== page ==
The North Carolina Botanical Garden is a place of refuge, recreation, and learning, and each visitor sees the Garden through a unique lens. There is a great convergence of understanding and appreciation for the story we try to tell as an institution, regardless of the lens. That story begins with the plants of the Southeast and particularly North Carolina, and it adheres to a notion that the natural landscape of North Carolina is an immense garden. The story grew over time to encompass the diversity of life that native plants support and benefit, as well as to emphasize reconnecting people with plants through food, therapy, and art.
We acknowledge the real benefits land conservation and environmentalism have provided to many citizens in this country over decades. We are grateful to the benefactors who helped make this Garden become a reality. However, we would also like to understand and acknowledge the social costs that led to the establishment of the Garden. To understand our history, it is helpful to understand the history of many public outdoor spaces and the genesis of the exclusionary policies and practices that led to the establishment of those spaces. Many exclusionary policies and practices are still in place today and serve as an obstacle to many groups.
Here at the Garden, there is a more complete story to tell about our own history. By telling that story, we hope to engage more community members and enrich the Garden experience by welcoming those who have been excluded to contribute to the story. One way we can tell the full story is to acknowledge and interpret the social history of the Garden’s land.
According to Kemp Plummer Battle’s History of the University of North Carolina, “Mark Morgan, one of the earliest settlers, lived on his lands, bought of Earl Granville, three miles southeast of the village, the land reaching to the summit of New Hope Chapel Hill. Of his two sons John moved west in 1823, and Solomon lived and died on the homestead. Half of his land, about 800 acres including the homestead, descended to his daughter, Mary Elizabeth, the wife of Rev. James Pleasant Mason. She bequeathed it to the University to found a fund in memory of her daughters, Martha and Varina, who died within a month of one another.”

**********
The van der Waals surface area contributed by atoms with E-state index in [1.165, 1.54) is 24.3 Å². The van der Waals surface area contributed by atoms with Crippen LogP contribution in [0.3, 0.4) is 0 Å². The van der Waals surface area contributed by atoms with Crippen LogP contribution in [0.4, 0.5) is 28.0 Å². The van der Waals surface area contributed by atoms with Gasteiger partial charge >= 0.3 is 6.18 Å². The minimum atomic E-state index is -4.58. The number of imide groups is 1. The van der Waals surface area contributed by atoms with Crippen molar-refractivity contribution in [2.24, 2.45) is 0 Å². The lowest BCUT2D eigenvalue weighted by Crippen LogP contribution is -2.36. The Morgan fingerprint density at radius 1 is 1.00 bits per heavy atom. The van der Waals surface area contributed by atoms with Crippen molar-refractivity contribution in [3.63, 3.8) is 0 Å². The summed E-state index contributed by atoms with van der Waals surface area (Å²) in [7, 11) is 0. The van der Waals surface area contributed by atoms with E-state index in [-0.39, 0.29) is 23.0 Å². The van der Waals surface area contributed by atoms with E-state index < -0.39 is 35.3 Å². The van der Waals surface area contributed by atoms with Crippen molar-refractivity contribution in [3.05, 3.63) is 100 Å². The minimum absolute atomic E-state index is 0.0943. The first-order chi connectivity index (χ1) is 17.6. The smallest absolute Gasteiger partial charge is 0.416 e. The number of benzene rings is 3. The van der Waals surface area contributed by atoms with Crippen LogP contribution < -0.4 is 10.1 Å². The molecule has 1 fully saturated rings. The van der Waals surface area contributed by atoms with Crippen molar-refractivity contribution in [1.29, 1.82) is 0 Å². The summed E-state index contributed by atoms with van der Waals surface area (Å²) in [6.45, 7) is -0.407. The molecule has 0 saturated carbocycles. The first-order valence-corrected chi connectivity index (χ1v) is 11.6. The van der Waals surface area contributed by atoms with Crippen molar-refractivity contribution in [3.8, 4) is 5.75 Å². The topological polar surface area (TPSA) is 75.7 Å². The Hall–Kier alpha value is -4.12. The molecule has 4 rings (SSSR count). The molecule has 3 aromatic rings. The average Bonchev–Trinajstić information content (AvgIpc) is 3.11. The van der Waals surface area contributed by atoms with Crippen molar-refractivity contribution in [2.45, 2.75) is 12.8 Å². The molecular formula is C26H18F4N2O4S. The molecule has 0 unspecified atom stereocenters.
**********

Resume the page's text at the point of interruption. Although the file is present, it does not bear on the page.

This tale leaves us with many questions. Who was here contributing to the land use and stewardship on behalf of and with the Morgans and Masons? Who lived here before the Morgans? And, throughout, in an attempt to maintain one major purpose of a botanical garden, what was the story of plants during those times? How were plants regarded and used by the people who lived here? This is one set of questions we can ask to help inform our interpretive materials moving forward.
As we acknowledge the past and understand how the Garden arrived here, we ask questions that are both simple and ponderous. How was the story of the Garden shaped? How does it fit into the environmental and land conservation narrative? How were those narratives shaped? And, how can we add to the Garden’s narrative in the spirit of acknowledging that there is a deeper story to tell?
We don’t have the answers to all of these questions, but we are embarking on a journey of discovery. We are intent on sharing with you, our members and friends, the deeper history of the land by pondering the sense of the Garden’s place, and, of equal importance, providing examples of exclusionary practices that are embedded in the environmental and land conservation culture, as we strive to become a more inclusive institution. This is a learning process, and we encourage you to email us at firstname.lastname@example.org with suggestions.
Photo: An enslaved person’s grave at the Morgan/Mason Family Cemetery. It was customary to place a large stone behind a smaller field stone that marks the grave.